During the past five decades the practice of cell and tissue culture has become a cornerstone of research in cell biology. Growing cells for use in microscopic or biochemical studies is an entirely routine laboratory procedure. Yet many cell biologists who are comfortable handling immortalized cell lines remain intimidated by the aura surrounding the use of neurons, especially as primary cultures. This is unfortunate because the continual refinement of culture techniques and reagents has produced reliable procedures for obtaining, growing, and studying dozens of neuronal cell types with diverse and useful properties. It is the intention of this volume to stimulate the interest of cell biologists in utilizing neurons in their studies by demystifying the methods necessary to handle them. It is hoped that the collection here of detailed, current cell culture methods for neurons of all sorts will make working with neurons more appealing to the uninitiated.

But why should a cell biologist bother to study neurons in culture? What purpose can the neuron serve that the HeLa cell cannot? In fact, many important cell biological questions have been pursued differently—and sometimes more effectively—in neurons than in other cell types. For example, it is hard to imagine Drosophila our current knowledge of cellular morphogenesis, signal transduction, intracellular trafficking, exocytosis, or the cytoskeleton without the critical studies that have been performed in neurons. Even many areas once thought to be special features of neurons are in fact amply worthy of study by cell biologists. Some of these have, upon close analysis, proven to be more general features of cells that simply reach a pinnacle of development—and therefore accessibility—in neurons. It has long been clear, for instance, that fast axonal transport involves the same mechanisms as organelle traffic in other cells. And what is synapse formation except a specialized kind of cell—cell interaction? It behooves us to study neurons anytime that a phenomenon that interests us appears particularly well exposed there. To this end, this volume contains not only methods for growing a variety of neurons, but also procedures for employing them in specific experimental applications. In addition, we have included two in vivo systems— one of which is amenable to genetic manipulations—for those who need to study their cell biological question in a developmental or organismal context.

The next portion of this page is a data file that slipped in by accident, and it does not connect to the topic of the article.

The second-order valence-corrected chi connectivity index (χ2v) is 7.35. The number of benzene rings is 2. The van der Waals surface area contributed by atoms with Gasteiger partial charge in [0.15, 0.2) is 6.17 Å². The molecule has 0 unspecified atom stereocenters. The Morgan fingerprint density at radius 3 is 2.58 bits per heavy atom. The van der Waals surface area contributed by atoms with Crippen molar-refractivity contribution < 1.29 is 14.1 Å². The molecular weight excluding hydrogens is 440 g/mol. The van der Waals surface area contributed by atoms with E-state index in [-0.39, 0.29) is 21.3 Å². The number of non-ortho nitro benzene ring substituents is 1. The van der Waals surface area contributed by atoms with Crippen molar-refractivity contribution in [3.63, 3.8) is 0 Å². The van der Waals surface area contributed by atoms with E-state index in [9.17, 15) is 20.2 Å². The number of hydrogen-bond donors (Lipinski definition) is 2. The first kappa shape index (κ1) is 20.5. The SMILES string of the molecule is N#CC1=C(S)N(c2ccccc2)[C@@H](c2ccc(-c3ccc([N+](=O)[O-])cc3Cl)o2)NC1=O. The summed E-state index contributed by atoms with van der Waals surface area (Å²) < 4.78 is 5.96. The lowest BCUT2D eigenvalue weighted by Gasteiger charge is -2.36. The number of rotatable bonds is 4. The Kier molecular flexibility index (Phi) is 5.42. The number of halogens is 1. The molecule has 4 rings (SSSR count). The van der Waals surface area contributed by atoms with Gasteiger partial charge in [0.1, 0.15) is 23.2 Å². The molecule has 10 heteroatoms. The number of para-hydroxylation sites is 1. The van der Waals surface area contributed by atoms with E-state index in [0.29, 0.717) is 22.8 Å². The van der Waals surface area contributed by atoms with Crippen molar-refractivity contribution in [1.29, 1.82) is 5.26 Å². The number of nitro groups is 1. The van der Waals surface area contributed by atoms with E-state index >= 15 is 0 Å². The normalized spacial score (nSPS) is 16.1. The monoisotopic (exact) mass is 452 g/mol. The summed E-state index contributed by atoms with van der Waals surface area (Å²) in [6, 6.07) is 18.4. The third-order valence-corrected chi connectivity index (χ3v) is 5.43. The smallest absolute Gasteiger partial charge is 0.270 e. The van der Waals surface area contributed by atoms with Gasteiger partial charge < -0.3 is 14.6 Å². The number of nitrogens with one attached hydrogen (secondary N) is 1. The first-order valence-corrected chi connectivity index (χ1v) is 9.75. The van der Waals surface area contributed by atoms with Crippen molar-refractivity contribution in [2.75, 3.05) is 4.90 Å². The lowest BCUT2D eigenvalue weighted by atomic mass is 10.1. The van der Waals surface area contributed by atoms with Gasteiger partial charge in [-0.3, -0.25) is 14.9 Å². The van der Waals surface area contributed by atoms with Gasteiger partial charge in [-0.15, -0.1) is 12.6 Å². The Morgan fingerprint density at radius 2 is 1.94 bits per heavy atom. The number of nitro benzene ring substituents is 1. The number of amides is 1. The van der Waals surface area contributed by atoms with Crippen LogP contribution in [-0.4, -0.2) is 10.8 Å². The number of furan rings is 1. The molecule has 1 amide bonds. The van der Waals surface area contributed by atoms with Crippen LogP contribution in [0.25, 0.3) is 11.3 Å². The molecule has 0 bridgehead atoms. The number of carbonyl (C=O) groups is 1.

So what is it that makes the use of neurons seem daunting? They are typically primary cultures, and the dissection usually necessary to acquire them can seem laborious compared to thawing a tube of 3T3 cells. But this alone need not be an obstacle—primary culturing of nonneuronal cells, such as fibroblasts, is routine in laboratories around the world. Unlike fibroblasts, however, neurons are postmitotic cells, often with a very limited lifetime in culture, and thus require regular schedules of dissection coordinated with the timing of experiments. But freezing procedures for primary tissue and the availability of neuronlike transformed cells ameliorate some of these problems, and these are treated in several chapters of this volume. Another part of the lore of neuronal cell culture is that they are difficult cells to transfect. However, in recent years a variety of vectors and procedures have been developed that will allow neurons to be used by most workers whose studies require the introduction and expression of exogenous DNA and proteins, and this volume also contains several chapters on these methods. Finally, there is the perception that the culture media and growth conditions for neurons are more finicky than for other cells, or even that they are incompletely defined. Although we neuronal cell cultists have not always helped to dispel this ''eye of newt'' reputation, the methods presented in this volume have been chosen for their robustness and reliability. If you can grow BHK cells, you can grow sensory neurons, and the others described here as well. Because there have been other volumes in this series dedicated to cell culture methods, we have chosen not to repeat the general information on biological safety cabinets, media, incubators, etc., an excellent review of which may be found in Volume 57 of this series.

The editors heartily thank the contributors of this volume for sharing their hard-won expertise at using neurons for cell biological studies. We also thank the Methods in Cell Biology series editors for their help and advice in assembling this volume.

Peter Hollenbeck Jim Bamburg

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